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Is it still too early for Big Data?

Sogeti Labs
September 28, 2012

Talking to some C-level executives and BI experts across the USA, it struck me how Big Data is seen as a great opportunity, but also met with quite a bit of hesitance. “I love it in concept, but I’m not sure it’s for us, right now”. For years, companies have been trying to become better at Business Intelligence, make better use of their internal data, create better insights to base their decisions or provide more people with ‘self-serve’ access to data. In private, off the record, IT executives admit they’ve been struggling at it. Business Intelligence has ended up on the wish-list between the many important priorities of IT, the budget pressure, the demands to address mobile, virtualize the datacenters and desktops, move to the cloud, address social media, necessary migrations and upgrades, implement voip and video conferencing, increase security,  think about Bring-your-own device etc. etc. And these are just the technology related innovations. I’m not even talking about the great industry transformations that are happening in finance, healthcare, education etc., each with their own impact on systems and information. Perhaps for some companies, it’s a matter of walk before trying to run. First get better at using existing, internal, low-volume, fairly structured data sources before trying to tap into the fire-hose that is big data. Current business BI users, who love a simple report or dashboard, aren’t necessarily looking to give up those tools, even though Big Data may promise more and better insights. And while one view is it can’t hurt to just start a pilot of some sort with big data, some true BI experts I spoke to shivered at the thought of collecting and storing terabytes of data without a proper plan. They know: once the business gets hooked on something, it’s hard or impossible to touch it, to redesign it, to revisit the model. For example, once the marketing team has seen sentiment tracking linked to sales figures, that pilot system is there to stay. One CIO even regretted starting a pilot at all, because after the pilot, everyone quickly retreated into familiar territory, instead of embracing the bigger change that is still ahead. So, while the concept and insights of Big Data are increasingly clear, the actual organizational change that comes with it, may keep companies from effectively using it for quite some time. Agree?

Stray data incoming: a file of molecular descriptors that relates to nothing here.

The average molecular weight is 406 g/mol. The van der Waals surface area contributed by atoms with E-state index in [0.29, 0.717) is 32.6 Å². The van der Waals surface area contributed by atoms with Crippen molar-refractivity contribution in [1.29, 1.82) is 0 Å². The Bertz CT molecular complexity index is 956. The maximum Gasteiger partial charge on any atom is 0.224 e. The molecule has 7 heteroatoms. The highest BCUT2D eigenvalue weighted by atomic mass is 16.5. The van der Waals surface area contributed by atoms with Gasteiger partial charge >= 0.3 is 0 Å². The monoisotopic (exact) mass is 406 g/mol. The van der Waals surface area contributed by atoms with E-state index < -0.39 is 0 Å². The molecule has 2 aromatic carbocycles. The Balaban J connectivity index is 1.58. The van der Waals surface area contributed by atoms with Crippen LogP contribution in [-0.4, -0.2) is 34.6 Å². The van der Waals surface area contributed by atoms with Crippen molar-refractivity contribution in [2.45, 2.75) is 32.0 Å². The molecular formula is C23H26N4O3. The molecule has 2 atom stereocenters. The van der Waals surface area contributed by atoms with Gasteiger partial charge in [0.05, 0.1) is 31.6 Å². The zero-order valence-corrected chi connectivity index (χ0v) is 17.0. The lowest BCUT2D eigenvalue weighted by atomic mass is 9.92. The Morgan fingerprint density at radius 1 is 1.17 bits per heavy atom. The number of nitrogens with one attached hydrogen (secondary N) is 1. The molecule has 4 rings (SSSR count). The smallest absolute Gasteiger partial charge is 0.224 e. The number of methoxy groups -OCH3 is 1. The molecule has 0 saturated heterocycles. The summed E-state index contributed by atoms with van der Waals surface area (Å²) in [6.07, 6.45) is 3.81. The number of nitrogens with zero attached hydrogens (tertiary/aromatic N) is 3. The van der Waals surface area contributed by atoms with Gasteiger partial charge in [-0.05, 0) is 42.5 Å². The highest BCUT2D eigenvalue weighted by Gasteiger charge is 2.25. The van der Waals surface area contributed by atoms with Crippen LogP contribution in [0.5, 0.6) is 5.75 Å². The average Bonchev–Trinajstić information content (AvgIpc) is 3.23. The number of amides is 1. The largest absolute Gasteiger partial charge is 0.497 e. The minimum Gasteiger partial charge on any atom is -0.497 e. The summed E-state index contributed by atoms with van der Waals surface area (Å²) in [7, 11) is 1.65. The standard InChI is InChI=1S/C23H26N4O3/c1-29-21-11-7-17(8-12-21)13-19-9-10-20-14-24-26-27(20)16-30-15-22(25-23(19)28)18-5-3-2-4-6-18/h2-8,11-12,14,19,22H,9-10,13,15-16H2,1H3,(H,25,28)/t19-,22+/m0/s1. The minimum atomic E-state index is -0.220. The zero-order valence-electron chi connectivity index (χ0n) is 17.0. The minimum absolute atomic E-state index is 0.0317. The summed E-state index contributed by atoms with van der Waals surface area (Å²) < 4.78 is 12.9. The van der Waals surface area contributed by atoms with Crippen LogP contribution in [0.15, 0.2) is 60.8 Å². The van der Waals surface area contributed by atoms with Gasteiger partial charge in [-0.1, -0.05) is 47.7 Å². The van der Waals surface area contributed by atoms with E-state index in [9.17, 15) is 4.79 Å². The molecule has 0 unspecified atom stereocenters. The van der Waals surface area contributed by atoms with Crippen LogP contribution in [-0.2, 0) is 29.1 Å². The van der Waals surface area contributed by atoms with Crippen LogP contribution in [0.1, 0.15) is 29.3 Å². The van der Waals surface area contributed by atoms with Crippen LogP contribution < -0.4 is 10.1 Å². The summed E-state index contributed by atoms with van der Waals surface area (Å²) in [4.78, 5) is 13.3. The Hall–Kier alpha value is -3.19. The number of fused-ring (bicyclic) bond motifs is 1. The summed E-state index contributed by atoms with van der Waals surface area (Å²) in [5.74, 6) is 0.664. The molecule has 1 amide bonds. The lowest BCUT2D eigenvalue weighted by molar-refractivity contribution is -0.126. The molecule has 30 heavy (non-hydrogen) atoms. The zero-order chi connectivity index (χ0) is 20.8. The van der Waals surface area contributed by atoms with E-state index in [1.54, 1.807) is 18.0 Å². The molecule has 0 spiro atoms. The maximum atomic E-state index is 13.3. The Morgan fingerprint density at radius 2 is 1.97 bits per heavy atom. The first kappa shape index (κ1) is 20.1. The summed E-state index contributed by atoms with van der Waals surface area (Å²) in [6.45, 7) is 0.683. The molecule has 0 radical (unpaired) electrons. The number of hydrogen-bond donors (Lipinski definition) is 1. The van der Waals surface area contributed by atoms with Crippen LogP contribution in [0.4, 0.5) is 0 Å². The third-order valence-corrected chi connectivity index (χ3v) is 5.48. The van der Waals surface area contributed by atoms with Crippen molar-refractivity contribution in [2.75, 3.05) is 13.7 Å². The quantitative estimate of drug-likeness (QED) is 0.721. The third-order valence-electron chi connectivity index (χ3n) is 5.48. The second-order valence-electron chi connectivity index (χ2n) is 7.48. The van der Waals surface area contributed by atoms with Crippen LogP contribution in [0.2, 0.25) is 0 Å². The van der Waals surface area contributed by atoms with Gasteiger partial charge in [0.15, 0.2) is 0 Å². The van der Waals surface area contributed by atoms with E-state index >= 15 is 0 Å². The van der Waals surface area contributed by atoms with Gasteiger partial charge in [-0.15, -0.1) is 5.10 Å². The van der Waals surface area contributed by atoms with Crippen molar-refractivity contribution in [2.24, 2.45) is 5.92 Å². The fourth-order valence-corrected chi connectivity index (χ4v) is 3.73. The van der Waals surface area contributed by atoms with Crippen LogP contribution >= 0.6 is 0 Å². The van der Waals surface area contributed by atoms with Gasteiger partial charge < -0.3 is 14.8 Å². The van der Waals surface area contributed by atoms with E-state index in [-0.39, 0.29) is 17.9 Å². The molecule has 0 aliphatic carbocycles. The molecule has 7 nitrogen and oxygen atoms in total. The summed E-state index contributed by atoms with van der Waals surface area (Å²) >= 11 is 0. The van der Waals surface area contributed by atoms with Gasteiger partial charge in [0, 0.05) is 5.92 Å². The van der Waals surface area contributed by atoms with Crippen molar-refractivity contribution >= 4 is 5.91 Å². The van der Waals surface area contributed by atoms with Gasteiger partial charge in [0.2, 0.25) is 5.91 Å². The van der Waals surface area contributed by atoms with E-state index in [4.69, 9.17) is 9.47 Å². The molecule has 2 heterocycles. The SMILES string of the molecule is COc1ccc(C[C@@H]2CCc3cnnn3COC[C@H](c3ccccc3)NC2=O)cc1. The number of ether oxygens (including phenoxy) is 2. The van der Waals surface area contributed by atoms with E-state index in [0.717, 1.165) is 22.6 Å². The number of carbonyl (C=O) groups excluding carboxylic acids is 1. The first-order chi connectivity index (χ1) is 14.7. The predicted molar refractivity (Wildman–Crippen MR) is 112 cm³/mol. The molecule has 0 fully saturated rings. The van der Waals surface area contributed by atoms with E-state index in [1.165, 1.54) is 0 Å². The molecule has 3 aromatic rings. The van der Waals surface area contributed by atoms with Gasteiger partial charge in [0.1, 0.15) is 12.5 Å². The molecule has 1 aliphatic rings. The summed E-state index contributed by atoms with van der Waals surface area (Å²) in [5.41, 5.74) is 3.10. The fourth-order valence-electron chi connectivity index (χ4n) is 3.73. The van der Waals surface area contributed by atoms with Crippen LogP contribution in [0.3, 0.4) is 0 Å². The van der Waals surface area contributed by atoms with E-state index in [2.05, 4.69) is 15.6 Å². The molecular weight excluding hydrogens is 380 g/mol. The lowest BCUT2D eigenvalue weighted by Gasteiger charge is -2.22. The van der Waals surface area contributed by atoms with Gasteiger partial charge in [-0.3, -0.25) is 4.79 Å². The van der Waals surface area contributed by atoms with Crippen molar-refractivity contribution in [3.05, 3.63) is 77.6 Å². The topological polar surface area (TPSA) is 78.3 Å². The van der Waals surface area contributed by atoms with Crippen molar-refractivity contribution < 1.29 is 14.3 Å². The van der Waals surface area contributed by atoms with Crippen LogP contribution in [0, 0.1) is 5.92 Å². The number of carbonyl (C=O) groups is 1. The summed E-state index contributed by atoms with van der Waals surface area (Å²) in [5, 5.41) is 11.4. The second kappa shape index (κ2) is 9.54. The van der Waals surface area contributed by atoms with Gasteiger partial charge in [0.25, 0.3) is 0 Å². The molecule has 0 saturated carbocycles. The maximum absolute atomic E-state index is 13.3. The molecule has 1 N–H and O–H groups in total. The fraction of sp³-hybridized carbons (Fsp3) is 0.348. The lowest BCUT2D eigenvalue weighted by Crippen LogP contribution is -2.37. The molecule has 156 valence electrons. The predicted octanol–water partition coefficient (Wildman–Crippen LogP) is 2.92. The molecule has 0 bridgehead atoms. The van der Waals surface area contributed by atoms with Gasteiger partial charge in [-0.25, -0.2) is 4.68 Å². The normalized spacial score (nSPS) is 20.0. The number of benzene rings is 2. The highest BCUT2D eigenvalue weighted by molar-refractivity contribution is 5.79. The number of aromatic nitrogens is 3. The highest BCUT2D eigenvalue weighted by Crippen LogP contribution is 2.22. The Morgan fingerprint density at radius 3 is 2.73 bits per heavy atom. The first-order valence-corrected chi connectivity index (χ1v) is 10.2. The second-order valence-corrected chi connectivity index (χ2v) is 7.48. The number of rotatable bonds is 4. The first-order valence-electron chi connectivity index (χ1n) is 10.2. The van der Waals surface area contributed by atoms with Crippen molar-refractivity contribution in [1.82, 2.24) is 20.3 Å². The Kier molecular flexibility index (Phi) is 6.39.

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SogetiLabs gathers distinguished technology leaders from around the Sogeti world. It is an initiative explaining not how IT works, but what IT means for business.


    5 thoughts on “Is it still too early for Big Data?

    1. Almost agree.
      If you mean the actual organizational change includes the hiring of analysts that know their K-Nearest Neigbour from their Neural Network algorithm (data scientist) then I agree. Don’t forget this highly hyped phenomenon adds to the already difficult world of “Well organized Business Intelligence”.
      For some, multinationals, banks, insurance etc., it’s a nice playground where analysts can test if extra data adds to the available information.
      Others wait until types of Big Data analysis becomes a service they can purchase, like with Coosto.
      Big Data is not for everybody, at least not to do themselves.

    2. @frank: Hiring (or creating) ‘data scientists’ is only one thing, it’s also rethinking how you make decisions and what kind of culture you have (data or intuition?) etc.
      I think you phrase it well when you say that it ‘adds to the already difficult world of “Well organized Business Intelligence”’: to organize Business Intelligence well is already quite something. Perhaps the question is if Big Data needs that as a basis, or that Big Data is something different altogether, that could be done separately or in parallel.

    3. So how do we approach/educate our customers to embrace Big Data without creating that sense of fear, uncertainty and doubt. Are we moving too fast.

    4. The data explosion, deluge or whatever you would like to call it is a fact. “Big Data” is exactly the same kind of catalyst that “Big Science” was and still is. “Big science is here to stay,” Alvin Weinberg wrote in 1961. Now, some 50 years later, the same goes for “Big Data” and there will be just another next phase of course. Remember the title of Derek de Solla Price’s book “Big Science, Little Science . . . and beyond.” In 1986 it was a mere extension of Derek’s 1963 publication that back then lacked the last two words. Conclusion: it is never too late or too early for the next big thing. Calling something “big” is a cry for attention to start with, hoping discussion will follow.

    5. I agree with Frank above and Jaap’s sentiments. I think in Health, Medicine and Environment it is never too early. I think in Business particularly Finance then maybe too early. However, with FATCA, Anti Moneylaundering with their Know Your Client dependency much of the data is in the 80 to 90% of unavailable (without Big Data capability) unstructured data. I think a good place to start is engaging Cloud services with native or propriety Hadoop clusters for archive data (dark data) to crystalize a data retention policy. Build up the confidence and expertise at pace but controlled pace expanding functionality step by innovative step.

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